Report: Legacy tech at Library of Congress hurting blind

Share

Written by

A Library of Congress program meant to help the blind access audio and Braille books and resources is struggling to keep up with more efficient, newer technology, according to government auditors.

The National Library Service for the Blind and Physically Handicapped, which provides about 430,000 blind people with access to audiobooks or Braille resources, is not doing enough to offer awareness of and access to more innovative technical alternatives, according to a new GAO report released Monday. Providing more modern options, like electronic, refreshable Braille devices and more online, downloadable files, would not only be more efficient for readers, but could save the library money.

“Looking ahead, NLS is considering emerging technologies to meet user needs,” the report said. “Yet there are factors both beyond and within NLS’s control that may prevent the adoption of potentially cost-saving alternatives.”

Advocates for the blind and partially sighted defended the NLS as a vital resource, but acknowledged that new technology could help expand the offerings it is able to make available.

90 percent of NLS users received their resources as digital cartridges in FY2014, often through the mail, while a third of them still used cassette tapes that were being phased out, the report said. Only 10 percent used the NLS’ Braille and Audio Reading Download system, or BARD, that allow them to get resources directly from the Internet.

The dated methods may be fine for now – but are inferior to newer tech like BARD or simply using a smartphone as a text reader. These new programs are easier to use, last longer, and can offer users a larger selection, GAO said.

50 percent of NLS users capable of accessing BARD also do not use it because they lack the computer skills, the report said. Braille displays are also more expensive up-front, according to the report, even though newer models could make them much more affordable, slicing the prices from $1000 or $2000 to $300.

The NLS is also working on a software application called Media Manager that could automatically download resources from BARD to someone’s computer.

Despite the criticisms, the NLS is an essential service to the blind community, National Federation of the Blind Public Relations Director Chris Danielsen said. Danielsen has been blind since birth, and said he often uses NLS materials.

“In general I believe that the NLS has done an outstanding job of effectively using technology to deliver content to me, and I know many other blind people who feel the same,” he said. “One of the most important goals of NLS is to continue to produce more books and resources for the blind, since there is comparatively a small pool of them.”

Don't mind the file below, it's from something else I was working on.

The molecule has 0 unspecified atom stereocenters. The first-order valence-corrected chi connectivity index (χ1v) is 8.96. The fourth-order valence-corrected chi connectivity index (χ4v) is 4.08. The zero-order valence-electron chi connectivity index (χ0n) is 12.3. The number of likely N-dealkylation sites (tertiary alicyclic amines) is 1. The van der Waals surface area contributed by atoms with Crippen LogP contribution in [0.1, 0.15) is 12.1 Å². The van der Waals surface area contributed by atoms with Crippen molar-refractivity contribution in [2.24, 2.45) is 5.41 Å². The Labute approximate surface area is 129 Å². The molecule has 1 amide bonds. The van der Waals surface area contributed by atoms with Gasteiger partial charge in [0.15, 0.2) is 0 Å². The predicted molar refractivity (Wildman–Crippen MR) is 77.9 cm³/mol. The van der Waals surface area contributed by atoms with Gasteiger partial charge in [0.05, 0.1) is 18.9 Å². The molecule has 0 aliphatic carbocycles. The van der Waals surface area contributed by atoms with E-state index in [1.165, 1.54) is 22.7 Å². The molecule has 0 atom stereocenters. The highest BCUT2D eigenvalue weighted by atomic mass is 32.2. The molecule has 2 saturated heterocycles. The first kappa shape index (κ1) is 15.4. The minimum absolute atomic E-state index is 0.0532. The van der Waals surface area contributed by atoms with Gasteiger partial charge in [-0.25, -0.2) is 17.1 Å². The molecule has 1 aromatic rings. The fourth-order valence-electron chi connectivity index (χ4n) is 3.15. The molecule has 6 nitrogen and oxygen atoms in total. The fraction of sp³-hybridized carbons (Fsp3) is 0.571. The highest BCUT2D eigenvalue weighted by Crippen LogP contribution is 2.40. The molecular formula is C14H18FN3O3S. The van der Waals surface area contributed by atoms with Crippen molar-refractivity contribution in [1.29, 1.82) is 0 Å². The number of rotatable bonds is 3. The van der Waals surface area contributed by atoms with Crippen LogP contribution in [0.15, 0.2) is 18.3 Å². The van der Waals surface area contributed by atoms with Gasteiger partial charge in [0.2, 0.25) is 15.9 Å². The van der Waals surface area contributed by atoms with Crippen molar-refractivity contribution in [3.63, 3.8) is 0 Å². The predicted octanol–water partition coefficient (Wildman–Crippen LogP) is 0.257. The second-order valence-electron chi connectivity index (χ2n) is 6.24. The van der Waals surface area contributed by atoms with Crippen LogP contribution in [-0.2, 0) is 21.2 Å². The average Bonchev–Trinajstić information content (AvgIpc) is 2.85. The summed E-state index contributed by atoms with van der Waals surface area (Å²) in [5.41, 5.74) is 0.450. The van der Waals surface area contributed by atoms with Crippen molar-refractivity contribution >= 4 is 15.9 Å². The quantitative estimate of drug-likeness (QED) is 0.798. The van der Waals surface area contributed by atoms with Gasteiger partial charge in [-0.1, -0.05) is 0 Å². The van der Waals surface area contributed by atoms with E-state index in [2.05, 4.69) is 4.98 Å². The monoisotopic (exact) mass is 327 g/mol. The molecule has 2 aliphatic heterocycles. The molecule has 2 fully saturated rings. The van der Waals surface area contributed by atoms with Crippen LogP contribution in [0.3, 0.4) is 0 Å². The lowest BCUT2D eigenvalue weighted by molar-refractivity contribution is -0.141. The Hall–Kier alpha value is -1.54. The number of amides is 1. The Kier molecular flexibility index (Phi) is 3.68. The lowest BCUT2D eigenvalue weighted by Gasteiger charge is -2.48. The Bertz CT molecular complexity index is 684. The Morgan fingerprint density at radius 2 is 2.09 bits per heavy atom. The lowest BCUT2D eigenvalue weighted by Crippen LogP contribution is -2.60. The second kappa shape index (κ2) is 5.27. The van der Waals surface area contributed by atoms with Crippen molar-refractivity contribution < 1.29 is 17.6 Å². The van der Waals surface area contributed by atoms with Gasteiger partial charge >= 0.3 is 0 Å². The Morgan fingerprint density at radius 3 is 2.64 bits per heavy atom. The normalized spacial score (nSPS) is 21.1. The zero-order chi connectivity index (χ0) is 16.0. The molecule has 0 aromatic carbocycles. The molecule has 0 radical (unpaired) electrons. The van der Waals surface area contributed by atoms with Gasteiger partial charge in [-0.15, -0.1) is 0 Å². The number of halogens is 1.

NLS also currently lacks the resources to evaluate the effectiveness for their outreach, the report said. While the organization is using more advertising and partnerships, it does not have a plan to its success, making it difficult to optimally educate the blind about their digital options.

Danielsen personally uses his own Braille device to deal with “technical or dense nonfiction material.”  But this type of device is not available to many blind people, forcing them to depend on NLS audiobooks or go without them.

If NLS pushed to allow people to more easily get Braille devices technology, it could greatly improve their quality of life, he said.

“Wider availability of refreshable Braille displays would be a huge benefit to patrons who read Braille, particularly since many of them cannot afford to purchase such devices…” he said. “It would be a boon to many blind people if the NLS could loan them such devices and provide Braille content to be read on them.”

Contact the reporter on this story via email: Jeremy.Snow@FedScoop.com. Follow him on Twitter @JeremyM_Snow. Sign up for the Daily Scoop — all the federal IT news you need in your inbox every morning — here: fdscp.com/sign-me-on.

-In this Story-

Applications & Software, emerging technology, Health apps, Health IT, Library of Congress, National Library Service for the Blind and Physically Handicapped, Tech
TwitterFacebookLinkedInRedditGoogle Gmail